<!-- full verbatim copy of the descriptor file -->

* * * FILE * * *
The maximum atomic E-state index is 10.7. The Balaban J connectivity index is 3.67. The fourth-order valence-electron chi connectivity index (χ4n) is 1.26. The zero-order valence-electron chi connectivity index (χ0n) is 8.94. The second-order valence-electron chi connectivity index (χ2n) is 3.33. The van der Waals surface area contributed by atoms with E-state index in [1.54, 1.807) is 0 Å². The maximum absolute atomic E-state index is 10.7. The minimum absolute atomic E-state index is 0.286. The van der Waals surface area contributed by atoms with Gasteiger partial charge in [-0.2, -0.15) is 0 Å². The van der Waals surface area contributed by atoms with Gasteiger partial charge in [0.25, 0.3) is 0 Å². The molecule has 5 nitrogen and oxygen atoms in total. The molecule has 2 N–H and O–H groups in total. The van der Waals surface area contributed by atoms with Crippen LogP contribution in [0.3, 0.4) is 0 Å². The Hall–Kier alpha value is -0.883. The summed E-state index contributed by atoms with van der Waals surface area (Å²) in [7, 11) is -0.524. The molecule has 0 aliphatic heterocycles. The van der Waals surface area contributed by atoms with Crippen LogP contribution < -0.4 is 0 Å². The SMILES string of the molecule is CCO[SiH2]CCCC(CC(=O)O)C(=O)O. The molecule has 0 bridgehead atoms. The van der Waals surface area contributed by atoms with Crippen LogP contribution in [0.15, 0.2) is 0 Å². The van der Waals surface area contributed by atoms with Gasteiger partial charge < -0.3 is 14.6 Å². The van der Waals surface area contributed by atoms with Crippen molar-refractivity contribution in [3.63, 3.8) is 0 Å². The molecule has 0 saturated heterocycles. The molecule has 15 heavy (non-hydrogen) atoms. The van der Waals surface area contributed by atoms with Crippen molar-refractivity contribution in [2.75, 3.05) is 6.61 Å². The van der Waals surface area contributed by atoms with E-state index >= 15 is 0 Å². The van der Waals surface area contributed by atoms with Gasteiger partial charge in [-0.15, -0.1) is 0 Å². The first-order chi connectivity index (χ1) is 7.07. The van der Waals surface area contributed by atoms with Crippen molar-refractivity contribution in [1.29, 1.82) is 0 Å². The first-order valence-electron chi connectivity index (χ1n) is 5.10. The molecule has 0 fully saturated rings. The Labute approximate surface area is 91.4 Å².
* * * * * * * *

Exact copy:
The maximum atomic E-state index is 10.7. The Balaban J connectivity index is 3.67. The fourth-order valence-electron chi connectivity index (χ4n) is 1.26. The zero-order valence-electron chi connectivity index (χ0n) is 8.94. The second-order valence-electron chi connectivity index (χ2n) is 3.33. The van der Waals surface area contributed by atoms with E-state index in [1.54, 1.807) is 0 Å². The maximum absolute atomic E-state index is 10.7. The minimum absolute atomic E-state index is 0.286. The van der Waals surface area contributed by atoms with Gasteiger partial charge in [-0.2, -0.15) is 0 Å². The van der Waals surface area contributed by atoms with Gasteiger partial charge in [0.25, 0.3) is 0 Å². The molecule has 5 nitrogen and oxygen atoms in total. The molecule has 2 N–H and O–H groups in total. The van der Waals surface area contributed by atoms with Crippen LogP contribution in [0.3, 0.4) is 0 Å². The Hall–Kier alpha value is -0.883. The summed E-state index contributed by atoms with van der Waals surface area (Å²) in [7, 11) is -0.524. The molecule has 0 aliphatic heterocycles. The van der Waals surface area contributed by atoms with Crippen LogP contribution < -0.4 is 0 Å². The SMILES string of the molecule is CCO[SiH2]CCCC(CC(=O)O)C(=O)O. The molecule has 0 bridgehead atoms. The van der Waals surface area contributed by atoms with Crippen LogP contribution in [0.15, 0.2) is 0 Å². The van der Waals surface area contributed by atoms with Gasteiger partial charge < -0.3 is 14.6 Å². The van der Waals surface area contributed by atoms with Crippen molar-refractivity contribution in [3.63, 3.8) is 0 Å². The molecule has 0 saturated heterocycles. The molecule has 15 heavy (non-hydrogen) atoms. The van der Waals surface area contributed by atoms with Crippen molar-refractivity contribution in [2.75, 3.05) is 6.61 Å². The van der Waals surface area contributed by atoms with E-state index >= 15 is 0 Å². The van der Waals surface area contributed by atoms with Gasteiger partial charge in [-0.15, -0.1) is 0 Å². The first-order chi connectivity index (χ1) is 7.07. The van der Waals surface area contributed by atoms with Crippen molar-refractivity contribution in [1.29, 1.82) is 0 Å². The first-order valence-electron chi connectivity index (χ1n) is 5.10. The molecule has 0 fully saturated rings. The Labute approximate surface area is 91.4 Å².